“It’s just pulsing with nature and it’s a place of community connection and civic pride, so to be stripped of that by a four-mile swath of languishing industrial wasteland [downstream] is just a shame,” Knudsen said.
Lisa Ronald, western Montana associate conservation director with American Rivers, said the EPA has shown some interest in escalating its interest in site remediation — it recently committed to stepping up its sampling efforts — but would like the agency to demonstrate more urgency.
“If the berm were to fail during the next flood-level event, these toxins would wash downstream. In that sense, the Smurfit site is a ticking time bomb, and really, the only way to defuse it is to clean it up,” she said.
“We want to make sure the EPA really hears from the community,” Ronald added. “They’ve indicated they might be putting their foot on the gas. We want them to put their foot on the gas and move this process forward.”
Ronald also noted that it’s unsafe to eat fish caught in a nearly 150-mile stretch of the Clark Fork downstream of its confluence with the Bitterroot due to toxins that accumulate in their tissues, many of which are believed to stem from the pulp mill site.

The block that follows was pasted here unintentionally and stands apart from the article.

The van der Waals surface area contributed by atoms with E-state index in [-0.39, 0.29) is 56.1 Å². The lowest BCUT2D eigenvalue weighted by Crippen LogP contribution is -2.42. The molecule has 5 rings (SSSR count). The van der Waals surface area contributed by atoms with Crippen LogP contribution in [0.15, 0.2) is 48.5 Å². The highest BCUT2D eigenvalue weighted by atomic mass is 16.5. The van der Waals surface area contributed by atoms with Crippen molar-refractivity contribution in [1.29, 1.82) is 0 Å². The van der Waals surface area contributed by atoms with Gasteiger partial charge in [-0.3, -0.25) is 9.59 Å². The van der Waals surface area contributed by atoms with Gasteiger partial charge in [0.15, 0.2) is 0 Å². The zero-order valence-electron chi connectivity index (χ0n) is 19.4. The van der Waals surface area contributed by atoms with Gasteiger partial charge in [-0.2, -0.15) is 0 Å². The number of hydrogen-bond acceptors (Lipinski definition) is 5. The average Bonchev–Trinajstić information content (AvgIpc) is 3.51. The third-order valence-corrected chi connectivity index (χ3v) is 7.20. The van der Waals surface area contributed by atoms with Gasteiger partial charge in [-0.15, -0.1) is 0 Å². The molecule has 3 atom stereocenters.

The Clark Fork’s plight has also garnered interest from Montana lawmakers, who have weighed in on the Smurfit-Stone remediation project so the state can have a larger, more coordinated voice when it comes to cleanup efforts. Thursday morning, the House Natural Resources Committee of the Montana Legislature passed House Joint Resolution 18, which directs the Environmental Quality Council to stay apprised of the cleanup process.
During a Wednesday afternoon hearing on HJ 18, bill sponsor Rep. Jonathan Karlen, D-Missoula, said he sees the resolution as a way for the state to receive up-to-date information on the site’s status — it’s not currently a Superfund site, but is in the funnel to potentially become one, he said — and communicate impacted residents’ concerns and preferences.
HJ 18 co-sponsor Sen. Willis Curdy, D-Missoula, told the committee he believes the site has residential and commercial potential, but needs to be cleaned up first.